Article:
iara Sivels, just 27, is the first black woman to obtain a Ph.D. in nuclear engineering from the University of Michigan, USA.
The native of Chesapeake, Virginia, won a major victory in the country’s first nuclear engineering program. In October, Sivels successfully presented her thesis on “Developing an Advanced Xenon Detector for Nuclear Explosion Monitoring”, but she was not always passionate about science.
When she graduated from high school, the young woman wanted to study the culinary arts. Only when her teacher encouraged her to try out STEM did she develop an interest in science and nuclear engineering.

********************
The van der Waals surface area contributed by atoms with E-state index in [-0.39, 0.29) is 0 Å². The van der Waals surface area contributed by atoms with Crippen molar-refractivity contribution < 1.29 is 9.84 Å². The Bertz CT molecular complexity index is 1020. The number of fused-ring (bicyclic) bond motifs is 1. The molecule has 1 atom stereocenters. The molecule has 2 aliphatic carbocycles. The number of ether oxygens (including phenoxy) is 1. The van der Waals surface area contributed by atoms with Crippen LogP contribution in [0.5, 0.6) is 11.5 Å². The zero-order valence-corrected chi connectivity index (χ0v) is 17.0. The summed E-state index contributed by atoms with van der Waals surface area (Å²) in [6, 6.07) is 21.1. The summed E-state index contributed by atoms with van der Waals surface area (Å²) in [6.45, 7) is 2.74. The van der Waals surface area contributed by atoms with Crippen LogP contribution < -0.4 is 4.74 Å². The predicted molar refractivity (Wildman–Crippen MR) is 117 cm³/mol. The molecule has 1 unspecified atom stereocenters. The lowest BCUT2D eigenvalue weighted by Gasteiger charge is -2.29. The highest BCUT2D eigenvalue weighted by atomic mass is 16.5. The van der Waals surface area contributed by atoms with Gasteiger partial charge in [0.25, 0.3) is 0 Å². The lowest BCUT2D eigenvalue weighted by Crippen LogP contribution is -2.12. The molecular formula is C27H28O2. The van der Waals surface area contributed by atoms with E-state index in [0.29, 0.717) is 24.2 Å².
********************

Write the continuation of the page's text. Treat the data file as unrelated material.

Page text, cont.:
“I remember that the teacher in this class said,” Oh, you’re really smart, you should think about doing something other than cooking, “said Dr. Ciara Sivels.
“So that’s how I found myself in the nuclear program,” she added.
It was not easy to get his doctorate, but Sivel was supported by mentors such as Sara Pozzi, an academic advisor for her thesis.
“This project was initiated by Ciara and represents a significant advance in the monitoring of nuclear explosions”.
She explained that representation was important, especially because of the lack of diversity in science. As the founder of Women in Nuclear Engineering in Radiology on its campus, Sivel believes it is important to expose more black women to the world of STEM.
“My two most important things are performance and exposure,” said Sivel. “I feel that my path would have been a lot easier if I had been exposed to things at a different time. I always think that exposure is the key, and representation is also useful because you have people who look like you that can help you get up when you fail. “